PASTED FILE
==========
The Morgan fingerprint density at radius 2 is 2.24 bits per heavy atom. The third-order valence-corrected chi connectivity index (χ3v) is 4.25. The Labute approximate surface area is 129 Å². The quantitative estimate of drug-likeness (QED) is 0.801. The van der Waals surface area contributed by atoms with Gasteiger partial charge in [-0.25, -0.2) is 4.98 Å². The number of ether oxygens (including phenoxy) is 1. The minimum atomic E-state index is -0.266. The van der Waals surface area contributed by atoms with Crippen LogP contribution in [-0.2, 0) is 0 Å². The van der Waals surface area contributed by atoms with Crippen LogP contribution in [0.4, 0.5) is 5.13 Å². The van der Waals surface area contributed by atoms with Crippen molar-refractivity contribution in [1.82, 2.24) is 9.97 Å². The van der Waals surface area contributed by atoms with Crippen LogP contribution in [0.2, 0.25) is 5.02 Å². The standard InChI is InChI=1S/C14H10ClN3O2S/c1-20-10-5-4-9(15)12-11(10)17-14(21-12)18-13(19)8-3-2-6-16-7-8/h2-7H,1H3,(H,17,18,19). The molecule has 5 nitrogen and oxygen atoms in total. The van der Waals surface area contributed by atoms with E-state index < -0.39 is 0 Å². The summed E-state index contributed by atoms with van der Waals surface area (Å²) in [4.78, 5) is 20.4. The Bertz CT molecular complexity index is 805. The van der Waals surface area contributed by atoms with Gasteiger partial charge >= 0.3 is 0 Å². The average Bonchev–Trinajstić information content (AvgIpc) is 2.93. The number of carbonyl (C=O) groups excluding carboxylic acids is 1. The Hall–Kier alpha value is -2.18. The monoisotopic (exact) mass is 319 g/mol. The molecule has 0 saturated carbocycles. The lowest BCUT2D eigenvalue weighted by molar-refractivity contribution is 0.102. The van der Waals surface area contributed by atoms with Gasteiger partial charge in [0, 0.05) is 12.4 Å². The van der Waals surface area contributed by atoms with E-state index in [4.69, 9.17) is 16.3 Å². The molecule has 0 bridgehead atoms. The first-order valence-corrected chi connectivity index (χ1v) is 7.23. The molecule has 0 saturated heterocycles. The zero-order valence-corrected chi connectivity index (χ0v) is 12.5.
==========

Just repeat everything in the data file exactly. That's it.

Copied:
The Morgan fingerprint density at radius 2 is 2.24 bits per heavy atom. The third-order valence-corrected chi connectivity index (χ3v) is 4.25. The Labute approximate surface area is 129 Å². The quantitative estimate of drug-likeness (QED) is 0.801. The van der Waals surface area contributed by atoms with Gasteiger partial charge in [-0.25, -0.2) is 4.98 Å². The number of ether oxygens (including phenoxy) is 1. The minimum atomic E-state index is -0.266. The van der Waals surface area contributed by atoms with Crippen LogP contribution in [-0.2, 0) is 0 Å². The van der Waals surface area contributed by atoms with Crippen LogP contribution in [0.4, 0.5) is 5.13 Å². The van der Waals surface area contributed by atoms with Crippen molar-refractivity contribution in [1.82, 2.24) is 9.97 Å². The van der Waals surface area contributed by atoms with Crippen LogP contribution in [0.2, 0.25) is 5.02 Å². The standard InChI is InChI=1S/C14H10ClN3O2S/c1-20-10-5-4-9(15)12-11(10)17-14(21-12)18-13(19)8-3-2-6-16-7-8/h2-7H,1H3,(H,17,18,19). The molecule has 5 nitrogen and oxygen atoms in total. The van der Waals surface area contributed by atoms with E-state index < -0.39 is 0 Å². The summed E-state index contributed by atoms with van der Waals surface area (Å²) in [4.78, 5) is 20.4. The Bertz CT molecular complexity index is 805. The van der Waals surface area contributed by atoms with Gasteiger partial charge >= 0.3 is 0 Å². The average Bonchev–Trinajstić information content (AvgIpc) is 2.93. The number of carbonyl (C=O) groups excluding carboxylic acids is 1. The Hall–Kier alpha value is -2.18. The monoisotopic (exact) mass is 319 g/mol. The molecule has 0 saturated carbocycles. The lowest BCUT2D eigenvalue weighted by molar-refractivity contribution is 0.102. The van der Waals surface area contributed by atoms with Gasteiger partial charge in [0, 0.05) is 12.4 Å². The van der Waals surface area contributed by atoms with E-state index in [4.69, 9.17) is 16.3 Å². The molecule has 0 bridgehead atoms. The first-order valence-corrected chi connectivity index (χ1v) is 7.23. The molecule has 0 saturated heterocycles. The zero-order valence-corrected chi connectivity index (χ0v) is 12.5.